Outside in the back yard, where Mel spent a considerable amount of time, there was an extensive garden, whose main feature was an old plum tree that had spread out over the years, so that its branches seemed to reach everywhere. When it was in flower it dominated the yard, and you'd have to walk often bent over, to avoid the profusion of white blossoms that seemed to be everywhere. Blossoms and the bees that went with them. Otherwise, there were vegetables, a serious number of them. Mel was an organic gardener, something of an early expert in the field (when we began to do farming at Green Gulch in the late 1970's, I remember that Mel was brought in as a consultant) and he worked very hard growing vegetables for the sangha. So the back yard was quite extensive and very full, it seemed a world in itself, and although the neighbor's house and yard weren't so far away, they seemed far away. And there were always projects afoot in that yard, that we engaged during the work periods of the monthly daylong sittings. Work period and work practice were always central to the zendo life, and Mel usually led the work, and usually knew exactly what he wanted done. My training there taught me that work and Zen were synonymous. Mel modeled a way of working that was exemplary - steady effort, over time, without too much exertion, always accomplished with tremendous focus and in silence. In the early 1970's, when my life more or less fell apart, and I was in a state of confusion and near disfunction, Mel and Liz took me into their lives, into the healing space of the zendo environs. Mel didn't say much to me, didn't offer advice, or even ask me to talk much about what my problems were. But he opened the house to me, gave me a room to sleep in, and every day there was work, sitting, and simple meals. Little by little I began to come back to myself. Often we had lunch out in the garden, under the plum tree. We drank cups of delicious green tea, ate good dark bread and cheese, and said almost nothing.
In those days there was a family feeling in the zendo community. There weren't many of us, but we were all dedicated and completely steady in our practice, which for all of us then was the center of our lives. As our teacher and guide (and also as a person nearly twenty year older than most of us) Mel was somewhat aloof, distinctly in a different position, and yet also warm and close. Without intervening much, he encouraged and supported us all in our various efforts to figure out who we were and what we were supposed to be doing. I'm not sure we realized this then, but looking back on it now, it seems pretty clear. My dear old friend Alan Lew was active in the group then, and became what was called the "director." He and Mel were vary close. When Sue Moon's Open Books published our first books of poetry, Mel encouraged us to give what was our first reading ever downstairs in the basement of the zendo. A lot of people came and for courage we both (well, I will speak for myself) got pretty drunk and gave what we thought were brilliant readings, but were probably quite stupid and self-indulgent performances. The point is the Mel allowed this, encouraged us in it, and didn't complain about how it turned out. Alan died suddenly early this year and Mel and Liz had a gathering at their house for people from those days, to recall him and those times long ago. The beginnings of things are always special, even though as things go on they usually get better, more developed, fairer, more competent, more effective, larger, and so on. But the beginnings always have a special character, a simplicity, a pungency.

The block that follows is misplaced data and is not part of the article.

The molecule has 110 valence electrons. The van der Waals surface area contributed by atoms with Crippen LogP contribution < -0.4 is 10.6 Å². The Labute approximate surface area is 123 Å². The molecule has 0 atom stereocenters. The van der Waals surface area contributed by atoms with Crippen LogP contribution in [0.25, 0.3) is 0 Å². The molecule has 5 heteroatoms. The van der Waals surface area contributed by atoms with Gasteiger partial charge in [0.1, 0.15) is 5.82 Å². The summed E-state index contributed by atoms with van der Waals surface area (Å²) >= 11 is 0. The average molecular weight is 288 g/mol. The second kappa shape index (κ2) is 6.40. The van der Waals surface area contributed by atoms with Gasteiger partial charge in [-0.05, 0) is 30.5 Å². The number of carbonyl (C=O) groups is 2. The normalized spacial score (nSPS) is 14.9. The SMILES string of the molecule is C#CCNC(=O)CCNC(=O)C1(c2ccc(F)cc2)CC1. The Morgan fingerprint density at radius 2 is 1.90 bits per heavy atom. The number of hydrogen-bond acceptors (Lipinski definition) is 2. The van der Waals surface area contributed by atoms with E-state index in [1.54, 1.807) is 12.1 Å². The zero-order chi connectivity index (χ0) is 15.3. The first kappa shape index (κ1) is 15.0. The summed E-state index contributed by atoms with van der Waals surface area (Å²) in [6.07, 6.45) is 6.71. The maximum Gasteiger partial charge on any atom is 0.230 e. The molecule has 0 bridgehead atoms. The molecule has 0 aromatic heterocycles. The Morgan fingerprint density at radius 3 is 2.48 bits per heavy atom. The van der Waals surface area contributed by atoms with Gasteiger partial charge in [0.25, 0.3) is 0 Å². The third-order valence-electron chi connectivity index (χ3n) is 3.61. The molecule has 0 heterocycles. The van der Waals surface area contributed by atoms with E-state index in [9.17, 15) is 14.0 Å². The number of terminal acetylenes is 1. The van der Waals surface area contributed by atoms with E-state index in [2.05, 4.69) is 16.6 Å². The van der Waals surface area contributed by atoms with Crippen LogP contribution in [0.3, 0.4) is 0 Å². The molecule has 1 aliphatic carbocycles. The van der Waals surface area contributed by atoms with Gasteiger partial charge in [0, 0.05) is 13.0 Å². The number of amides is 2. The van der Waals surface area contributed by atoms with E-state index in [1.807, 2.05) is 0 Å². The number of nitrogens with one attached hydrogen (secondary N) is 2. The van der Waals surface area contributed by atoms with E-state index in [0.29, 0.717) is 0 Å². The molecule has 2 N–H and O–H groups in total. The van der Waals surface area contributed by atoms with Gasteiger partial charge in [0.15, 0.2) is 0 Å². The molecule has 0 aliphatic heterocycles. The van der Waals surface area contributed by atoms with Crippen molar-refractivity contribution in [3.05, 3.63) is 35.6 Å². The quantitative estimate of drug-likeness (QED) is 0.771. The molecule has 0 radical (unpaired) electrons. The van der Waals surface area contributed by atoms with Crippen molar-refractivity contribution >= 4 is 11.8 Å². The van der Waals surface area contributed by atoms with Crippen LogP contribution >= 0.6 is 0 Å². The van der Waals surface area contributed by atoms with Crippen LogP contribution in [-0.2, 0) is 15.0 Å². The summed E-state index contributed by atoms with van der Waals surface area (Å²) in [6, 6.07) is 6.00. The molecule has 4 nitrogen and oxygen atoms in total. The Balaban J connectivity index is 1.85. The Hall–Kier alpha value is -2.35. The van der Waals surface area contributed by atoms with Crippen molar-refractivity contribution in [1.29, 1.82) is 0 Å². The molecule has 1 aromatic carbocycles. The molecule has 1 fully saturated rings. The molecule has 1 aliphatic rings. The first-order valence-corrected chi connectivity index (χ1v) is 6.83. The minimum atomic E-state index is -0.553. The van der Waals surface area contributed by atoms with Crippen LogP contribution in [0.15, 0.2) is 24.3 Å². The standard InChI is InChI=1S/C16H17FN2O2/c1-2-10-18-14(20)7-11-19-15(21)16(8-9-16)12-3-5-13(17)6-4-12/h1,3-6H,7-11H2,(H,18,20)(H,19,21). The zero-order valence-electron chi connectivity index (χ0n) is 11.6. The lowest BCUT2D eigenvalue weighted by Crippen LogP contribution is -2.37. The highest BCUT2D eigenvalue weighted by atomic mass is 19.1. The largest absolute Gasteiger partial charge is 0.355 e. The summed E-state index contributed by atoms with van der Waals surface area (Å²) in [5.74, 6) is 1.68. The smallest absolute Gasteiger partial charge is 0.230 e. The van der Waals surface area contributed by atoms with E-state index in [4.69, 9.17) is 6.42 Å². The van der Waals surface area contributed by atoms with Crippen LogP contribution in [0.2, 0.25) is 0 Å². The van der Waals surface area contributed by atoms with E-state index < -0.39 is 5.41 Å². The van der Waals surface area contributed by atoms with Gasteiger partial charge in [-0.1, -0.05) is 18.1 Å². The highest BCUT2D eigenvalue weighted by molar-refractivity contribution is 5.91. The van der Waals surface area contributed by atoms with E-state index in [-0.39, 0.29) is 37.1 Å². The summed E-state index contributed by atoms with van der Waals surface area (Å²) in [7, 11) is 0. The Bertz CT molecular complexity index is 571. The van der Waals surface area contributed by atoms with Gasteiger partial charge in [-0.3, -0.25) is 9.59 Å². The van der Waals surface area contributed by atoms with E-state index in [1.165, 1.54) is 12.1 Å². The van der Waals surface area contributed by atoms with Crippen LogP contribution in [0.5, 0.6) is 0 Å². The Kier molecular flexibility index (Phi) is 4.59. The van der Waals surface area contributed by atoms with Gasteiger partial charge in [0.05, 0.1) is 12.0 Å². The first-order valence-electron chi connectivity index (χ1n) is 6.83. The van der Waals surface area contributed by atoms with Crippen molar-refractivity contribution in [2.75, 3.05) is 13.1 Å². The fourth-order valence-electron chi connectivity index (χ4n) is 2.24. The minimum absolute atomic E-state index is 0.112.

I didn't know Suzuki Roshi. I was actually around when he was alive and functioning - before his illness - but was too blind and ignorant to realize that I had the chance to meet a great teacher and I ought to take it. Instead I was wrapped up in my own thoughts and needs, I didn't feel I had any use for a teacher (Mel appealed to me because he didn't call himself a teacher or come across as one- he was just a priest, leading the practice, just there, not somebody one would somehow get credit for having known - and people didn't make a fuss over him). And because Mel didn't mention Suzuki Roshi so much, I barely knew he existed. I remember notice of his funeral appearing one day on the little bulletin board by the front door. A modest notice, as I recall. It didn't seem like anything I'd want to go to. Didn't know the guy, and what's the point of attending a funeral anyway.
Clearly though the people who knew Suzuki Roshi and were able to practice with him were deeply moved by him. Probably each one of them carried away with them their own private Suzuki Roshi, their own view, from the standpoint of their own karma, of who he was, what his life expressed. They say that when a good teacher gives a dharma talk each listener comes away with a different talk- a talk given just for them. I am sure this was also true of Suzuki Roshi's whole sense of life and practice- each one had their own Suzuki Roshi. It seems to me that Mel's Suzuki Roshi embodied the qualities I have been speaking of - the quiet, the simplicity, the modesty, the supportiveness without saying or doing much, the simple beauty, the devotion to work and to steady daily practice. Though I am a generation away, I have heard the Suzuki Roshi stories, met and studied with the Suzuki Roshi disciples, read the talks, heard the tapes, bowed monthly and yearly at the memorial services, so I feel I also know him. And he does seem to me to be very like Mel. A good student takes in a great teacher and makes him completely his own. I think Mel has done this with his teacher.